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  1.  
    How about another EMDrive turned horizontally? Or does it only thrust against gravity (like my floor)?
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      CommentAuthorTrim
    • CommentTimeJul 29th 2013
     
    Posted By: tinkerSo he claims...at a wopping 3 tons/kilowatt. Anti-gravity here we come.


    He doesn't claim anti gravity any more than a wall is antigravity.

    If he tries to get lift in a gravity well by increasing energy to his device it collapses and he falls down instead.

    I don't know what would happen if his car 'drove' over an earth equivalent of a mascon it would probably fall again.
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      CommentAuthorTrim
    • CommentTimeJul 29th 2013 edited
     
    Posted By: alsetalokinHow about another EMDrive turned horizontally? Or does it only thrust against gravity (like my floor)?


    In a strong gravity well it wouldn't work.

    Mind you for trains it would be magic, as they could by levitated with out an expensive track, although the carriages and contents would have to be accurately weighed and no throwing stuff out the window or pooh on the 'track'.
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      CommentAuthoralsetalokin
    • CommentTimeJul 29th 2013 edited
     
    OK, I got it. This is a device that produces thrust, as long as it's on its test fixture and is measured properly. The levitate-an-elephant-with-a-nine-volt-battery claim is an extrapolation from data gathered upon the test fixture and ground up in the mill of the claimant's theoretical framework, balled up with a little spit and stuck to the wall for inspection.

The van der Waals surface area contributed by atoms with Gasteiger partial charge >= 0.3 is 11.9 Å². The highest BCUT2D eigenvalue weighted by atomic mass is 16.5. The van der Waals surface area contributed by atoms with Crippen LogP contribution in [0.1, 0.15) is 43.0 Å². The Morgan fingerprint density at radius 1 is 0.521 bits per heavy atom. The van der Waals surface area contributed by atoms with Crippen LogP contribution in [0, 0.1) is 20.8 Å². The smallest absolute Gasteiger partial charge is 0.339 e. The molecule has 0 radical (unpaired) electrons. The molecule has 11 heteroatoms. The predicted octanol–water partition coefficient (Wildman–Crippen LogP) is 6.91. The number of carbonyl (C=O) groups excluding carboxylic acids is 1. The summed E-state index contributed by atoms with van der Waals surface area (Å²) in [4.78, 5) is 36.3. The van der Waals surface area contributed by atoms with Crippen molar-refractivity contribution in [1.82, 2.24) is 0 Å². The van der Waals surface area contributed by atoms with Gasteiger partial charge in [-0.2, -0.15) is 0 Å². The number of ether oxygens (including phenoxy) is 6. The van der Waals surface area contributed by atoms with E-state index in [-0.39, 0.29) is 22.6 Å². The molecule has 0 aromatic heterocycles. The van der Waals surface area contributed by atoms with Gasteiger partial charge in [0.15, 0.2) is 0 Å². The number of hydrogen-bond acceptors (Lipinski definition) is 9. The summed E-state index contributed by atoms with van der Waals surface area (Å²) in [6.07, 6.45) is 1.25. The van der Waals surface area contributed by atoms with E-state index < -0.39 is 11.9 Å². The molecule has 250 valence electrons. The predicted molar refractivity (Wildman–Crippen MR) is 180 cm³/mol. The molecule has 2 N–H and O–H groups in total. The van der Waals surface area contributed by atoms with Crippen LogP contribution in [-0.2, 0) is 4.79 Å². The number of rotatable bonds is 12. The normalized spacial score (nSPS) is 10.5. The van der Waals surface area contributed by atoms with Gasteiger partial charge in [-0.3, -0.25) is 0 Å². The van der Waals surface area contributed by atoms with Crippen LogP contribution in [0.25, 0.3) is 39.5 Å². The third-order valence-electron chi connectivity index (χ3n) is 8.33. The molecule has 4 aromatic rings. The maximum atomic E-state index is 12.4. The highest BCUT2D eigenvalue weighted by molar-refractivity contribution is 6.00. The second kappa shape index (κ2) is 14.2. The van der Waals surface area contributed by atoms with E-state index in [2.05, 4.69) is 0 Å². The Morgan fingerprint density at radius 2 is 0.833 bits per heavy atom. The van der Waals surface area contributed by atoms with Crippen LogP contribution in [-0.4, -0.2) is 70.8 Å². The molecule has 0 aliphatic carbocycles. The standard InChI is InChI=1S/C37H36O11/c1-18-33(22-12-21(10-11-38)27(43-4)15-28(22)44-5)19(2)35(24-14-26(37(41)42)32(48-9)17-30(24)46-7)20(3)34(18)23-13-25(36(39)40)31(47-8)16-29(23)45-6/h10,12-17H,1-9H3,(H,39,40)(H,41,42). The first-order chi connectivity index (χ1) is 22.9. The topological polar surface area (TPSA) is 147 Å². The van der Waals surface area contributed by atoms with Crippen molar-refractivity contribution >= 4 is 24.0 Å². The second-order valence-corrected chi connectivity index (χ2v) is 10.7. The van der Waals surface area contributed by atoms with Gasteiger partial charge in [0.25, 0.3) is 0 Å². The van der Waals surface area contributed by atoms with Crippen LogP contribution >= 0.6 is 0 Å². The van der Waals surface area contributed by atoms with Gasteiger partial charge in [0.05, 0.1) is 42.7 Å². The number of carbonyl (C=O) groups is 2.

Where have we heard something like this before?
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      CommentAuthorAngus
    • CommentTimeJul 29th 2013
     
    The way I understand it is that when placed on the floor it can generate a 10 N upward force if loaded with 1 kg. My kitchen scales do that too.

    Is the claim that it can do this without any physical connection to the load?
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      CommentAuthorTrim
    • CommentTimeJul 29th 2013
     
    Well it also needs a very efficient cooling system as microwaves tend to heat the device that needs to be superconducting to be efficient.

    That is why Shawyer reckons it would be handy in the Skylon space plane, all that lovely cold liquid hydrogen to keep it cool.
  2.  
    I thought it was its own load.
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      CommentAuthorTrim
    • CommentTimeJul 29th 2013
     
    Sorry?
  3.  
    No need to apologize, I know it isn't your fault.
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      CommentAuthorTrim
    • CommentTimeJul 29th 2013
     
    But it is I didn't understand your comment.
  4.  
    Posted By: TrimBut it is I didn't understand your comment.

    Ah, then that's my fault for not being clear. Sorry.

    The Shawyer device has never been observed to lift any load other than itself, I believe. And the lifting that has been observed isn't actually _lifting_ anything, it is only a potential lift force, a measured force exerted by the device on its test fixture.

    Am I right? If not, what's the maximum sustained altitude attained by a free EMdrive device?
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      CommentAuthorTrim